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(ISY " IILUK AND GOLD.") " Some pcoplo have funny notions of what composed tho Native team that went Home in ISeS-'J. The team was com pi..sod of twonty-iivo players, (not fifteen as ono football scribe declares), and besides there was a manager, treasurer and trainer, making in all twentyeight members. The team did not tour Great Britain and Ireland, but only England and Ireland, Scotland not being visited. The football scribe, above referred'to, says the Native combination wan not a representative Maoriland team. Perhaps it was not allntjclhcr, but it was good enough to more than hold;,.its own against "rep" teams in thitt Colony. Again if a New Zealand " rep " team had been picked then, is it not more than probable that such players, as Joe Warbriek," .L'at " Keogh, Dave Gage, Ellison, Dick Taiaroa, Lee, Wynyani, JJilly Warbriek, and Stewart would have been included in it. Then again what about " TlieSmiler," Dick Miiyimrd, Elliott, Ueorge Williams, McCauslaml, Madigan, Alt. Warbriek and Anderson '? Weren't they worthy of a place in a New Zealand " rep." team ? Tho names of the players of that famous NtUivo combination may be of interest. They arc as follows:—Arthur Warbriek (East Coast), Ihimaira, "The Sniiler" (Hawke's Bay), "Tat" Keogh (Dunedin), A. Webster (North Shore), 11. Maynard (North Shore), 11. G. Taiaroa (Dunedin), Wi Karauria (Hawko's Bay), W. Wynyard (North Shore), W. Elliott (Auckland), D. Stewart (Thames), D. Gago (Wellington), G. Williams (Wellington), J. Warbriek, captain (Hawke's Bay), W. Nehua(Whangarei) T. Ellison (Wellington), E. McCausland (Auckland), W. Warbriek (Tauranga) C. Goldsmith (Hawko's Bay), C. Madigan (Auckland), T. lieno (Nelson), G. Wynyard (North Shore), V. Warbriek (Tauranga), Aif. Warbriek (itotorua) \V. Anderson (Thames), H. Lee (llivcrlon), J. Lawlor (coach), T. Eyon (treasurer), J. Scott (manager). Jacobs, who last year was on the three-quarter line of the Southland "rep." team, and also played for New Zealand against New South Wales last season, has returned to Wellington, and has thrown in his lot with the Wellington Club. Two well-known Wellington footballers were in Masterton on Wednesday. They were " Baldie " Chambers, capur'i of the l'ctono Club, and an ex-Wellington wing-forward, and " Mick " Fitzgerald, a sterling I'etonc forward. Chambers is one of the linest wing forwards in Wellington, and should this season be seen iv the " reps." again. Fitzgerald has the makings of a rattling forward, and will, in time, make a name for himself in Wellington football circles. A Club, to play under tho Makakahi llugby Union, has been formed at Scarborough. Some footballers ways are peculiar. Last year a member of a Wellington suburban team wanted to go down south, so his club-mates subscribed his passage money, and purchased a steamer ticket for him. Words could not express his thanks. " When 1 come back I shall play for you again," said he. This season he wished to come back, and his club-mates again " stood Sam " for his passage, and when he landed in Wellington gave him a quid or two to go on with. Through his clubmates' instrumentality he was found work. But he was a footballer with a reputation, and at the eleventh hour ho informed the skipper of the said suburban team that he had been found a job where he need not take his coat oIY by another club, on the condition that ho played for that club. The said footballer is now a full-blown three-quarter back of a senior Wellington club, and knows Ins former club-mates no longer. Truly the ways of a " reputation " footballer arc many. However, some fun is yet promised over the incident. Football in Now Zealand is supposed to be non-professional—all amateurs, no paid men. What bosh ! The takings at the inter-national match at Cardiff between Scotland and Wales amounted to £2178. The previous best "gate" obtained in Wales w;is ,£I7OO, taken at the match betiveen Wales and England last year. In the international matches at Home this season Seotlaud beat England by six points to three, Wales has beaten England by nine points to eight, and also Scotland by fourteen points to live. Mr Asquith has been treasurer of the Canterbury llugby Union for nine years in succession. Tins is, however, beaten by Mr J. H. Chapman, who for eleven years in succession was treasurer of the Otago Union, during six of which he was also secretary. On Good Friday the Cadets had an easy win over the ltille Cadets by twentyone points to three. Association lias recently " caught on " on the West Coast of the South Island. The Blackball team has amongst its players two Edinburgh University men, a Sunderland League player, a Queen's Park (Glasgow) International, and a Wol verhiimpton Wanderer. Truly Blackball should be able to put a good team in the field. It is to be hoped they will be seen competing for the Brown Shield this season, and that they will make a good light goes without saying, as " Pluck " is a standard word on the West Coast. At Christehurch on Saturday Alhambra beat Morivale by 14pts to '6 ; Linwood beat Union (Dunedin) by oßpts to £; Albion beat Southern (Dunedin) by lOpts to 5. McTeaguc, a Wellington " rep " wicg forward, and Keating, a Marlborouph " rep " have thrown in their lot with the Merivalc Club, Christehurch, this scasou. At the annual meeting of the New Zealand llugby Union the proposal to send a team of representative footballers to England will bo brought up. The Canterbury Unton will probably instruct its delegate to guarantee £100 towards tho expenses of each Canterbury man in any team that is sent to England. The last, and only, team of New Zealand footballers that visited Great Britain was the famous Native team of fourteen years ago. Most creditably did they uphold the honour of Maoriland. I don't think any New Zealand team could do better than they did. Ono thing is certain—a New Zealand team will bo a long time before they ever have such a flying half-back as " Pat" Keogh, of Dunedin, whom the English footballers and critics considered the best half they had ever seen. Aye, even the redoubtable " Jimmy " Duncan could not compare with the famous " Pat," and it will, I think, be many a long day before Maoriland possesses such a crack half-back as the old Kaikorai player.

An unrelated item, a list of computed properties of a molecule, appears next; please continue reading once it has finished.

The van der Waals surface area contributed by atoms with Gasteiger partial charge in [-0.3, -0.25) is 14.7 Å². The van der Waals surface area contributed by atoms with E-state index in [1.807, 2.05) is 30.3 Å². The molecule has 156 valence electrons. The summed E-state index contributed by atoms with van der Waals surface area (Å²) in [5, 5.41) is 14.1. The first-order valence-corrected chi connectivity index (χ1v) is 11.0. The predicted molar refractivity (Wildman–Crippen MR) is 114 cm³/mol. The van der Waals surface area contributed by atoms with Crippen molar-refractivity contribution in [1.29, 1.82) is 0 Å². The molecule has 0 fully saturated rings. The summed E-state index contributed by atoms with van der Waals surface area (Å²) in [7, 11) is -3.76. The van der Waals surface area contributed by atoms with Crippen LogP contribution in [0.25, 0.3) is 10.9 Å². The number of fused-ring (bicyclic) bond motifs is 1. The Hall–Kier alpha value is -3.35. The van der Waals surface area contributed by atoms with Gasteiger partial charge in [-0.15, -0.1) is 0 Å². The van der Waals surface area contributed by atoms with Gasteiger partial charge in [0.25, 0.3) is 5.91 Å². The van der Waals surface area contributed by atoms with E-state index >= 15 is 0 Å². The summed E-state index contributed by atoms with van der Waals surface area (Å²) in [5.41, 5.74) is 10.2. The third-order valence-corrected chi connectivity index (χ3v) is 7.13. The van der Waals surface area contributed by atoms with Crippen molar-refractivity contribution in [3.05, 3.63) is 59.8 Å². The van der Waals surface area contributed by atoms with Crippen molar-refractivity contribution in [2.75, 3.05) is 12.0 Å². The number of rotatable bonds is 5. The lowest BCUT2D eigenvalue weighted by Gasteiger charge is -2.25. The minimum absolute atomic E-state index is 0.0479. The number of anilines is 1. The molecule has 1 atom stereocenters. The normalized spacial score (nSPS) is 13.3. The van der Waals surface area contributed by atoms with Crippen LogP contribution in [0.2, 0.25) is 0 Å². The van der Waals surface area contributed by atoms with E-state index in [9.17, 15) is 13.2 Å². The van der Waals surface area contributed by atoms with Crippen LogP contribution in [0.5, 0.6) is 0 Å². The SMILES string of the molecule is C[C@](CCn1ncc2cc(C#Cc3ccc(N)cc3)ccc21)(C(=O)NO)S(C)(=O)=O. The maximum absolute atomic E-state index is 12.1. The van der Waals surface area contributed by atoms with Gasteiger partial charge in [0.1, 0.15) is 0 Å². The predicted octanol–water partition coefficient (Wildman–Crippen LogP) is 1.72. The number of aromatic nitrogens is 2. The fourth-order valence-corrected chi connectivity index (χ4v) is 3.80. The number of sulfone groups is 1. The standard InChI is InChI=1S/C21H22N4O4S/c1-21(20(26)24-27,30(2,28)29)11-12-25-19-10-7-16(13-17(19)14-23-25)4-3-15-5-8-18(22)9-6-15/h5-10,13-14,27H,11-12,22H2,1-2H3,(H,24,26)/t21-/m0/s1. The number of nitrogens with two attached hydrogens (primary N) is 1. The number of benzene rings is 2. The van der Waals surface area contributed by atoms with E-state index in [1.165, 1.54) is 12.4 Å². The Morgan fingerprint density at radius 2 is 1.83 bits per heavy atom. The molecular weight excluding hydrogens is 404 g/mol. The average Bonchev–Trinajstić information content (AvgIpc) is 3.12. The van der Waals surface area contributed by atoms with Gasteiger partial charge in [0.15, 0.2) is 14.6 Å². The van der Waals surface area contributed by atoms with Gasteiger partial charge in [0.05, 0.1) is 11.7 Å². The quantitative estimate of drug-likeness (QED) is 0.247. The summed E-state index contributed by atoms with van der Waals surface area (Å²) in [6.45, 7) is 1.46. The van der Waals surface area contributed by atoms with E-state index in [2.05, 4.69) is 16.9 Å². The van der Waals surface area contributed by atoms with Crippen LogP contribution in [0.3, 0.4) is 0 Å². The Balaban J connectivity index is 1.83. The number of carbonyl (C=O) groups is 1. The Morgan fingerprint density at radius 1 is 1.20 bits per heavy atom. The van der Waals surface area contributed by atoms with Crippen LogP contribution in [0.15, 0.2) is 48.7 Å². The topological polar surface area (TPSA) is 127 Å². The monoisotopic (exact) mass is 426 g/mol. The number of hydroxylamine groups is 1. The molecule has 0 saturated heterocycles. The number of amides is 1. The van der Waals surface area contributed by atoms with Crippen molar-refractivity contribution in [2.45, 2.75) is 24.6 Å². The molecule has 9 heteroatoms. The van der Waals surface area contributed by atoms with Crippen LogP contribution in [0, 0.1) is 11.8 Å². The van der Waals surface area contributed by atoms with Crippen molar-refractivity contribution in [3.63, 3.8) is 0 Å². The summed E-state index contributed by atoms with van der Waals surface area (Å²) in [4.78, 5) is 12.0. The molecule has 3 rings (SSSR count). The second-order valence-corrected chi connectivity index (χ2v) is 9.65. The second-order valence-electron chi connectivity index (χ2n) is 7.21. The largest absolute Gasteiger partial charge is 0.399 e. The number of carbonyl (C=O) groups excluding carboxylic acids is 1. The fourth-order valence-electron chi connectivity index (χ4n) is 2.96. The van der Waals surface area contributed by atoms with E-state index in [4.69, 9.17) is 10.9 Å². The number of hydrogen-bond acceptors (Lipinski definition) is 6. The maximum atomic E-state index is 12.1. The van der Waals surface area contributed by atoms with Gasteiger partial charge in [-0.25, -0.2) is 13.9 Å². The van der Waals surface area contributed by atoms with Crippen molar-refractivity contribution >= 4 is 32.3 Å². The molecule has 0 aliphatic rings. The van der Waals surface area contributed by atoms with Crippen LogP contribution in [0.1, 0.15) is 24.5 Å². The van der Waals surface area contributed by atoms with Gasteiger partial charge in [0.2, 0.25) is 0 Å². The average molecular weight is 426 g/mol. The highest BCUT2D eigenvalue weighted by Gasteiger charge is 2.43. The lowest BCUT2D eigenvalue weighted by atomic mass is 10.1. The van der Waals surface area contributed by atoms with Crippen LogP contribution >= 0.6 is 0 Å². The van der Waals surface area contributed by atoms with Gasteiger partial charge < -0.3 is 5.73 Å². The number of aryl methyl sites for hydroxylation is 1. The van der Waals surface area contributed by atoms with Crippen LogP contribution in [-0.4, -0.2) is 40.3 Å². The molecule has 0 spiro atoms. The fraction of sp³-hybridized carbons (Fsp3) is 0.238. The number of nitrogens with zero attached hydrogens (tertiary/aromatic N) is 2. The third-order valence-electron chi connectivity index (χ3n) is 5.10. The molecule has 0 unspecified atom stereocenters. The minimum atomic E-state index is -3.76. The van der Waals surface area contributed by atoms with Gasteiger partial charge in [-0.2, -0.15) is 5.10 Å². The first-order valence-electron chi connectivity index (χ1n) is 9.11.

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FOOTBALL NOTES., Wairarapa Daily Times, Volume XXVI, Issue 7121, 9 April 1902

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FOOTBALL NOTES. Wairarapa Daily Times, Volume XXVI, Issue 7121, 9 April 1902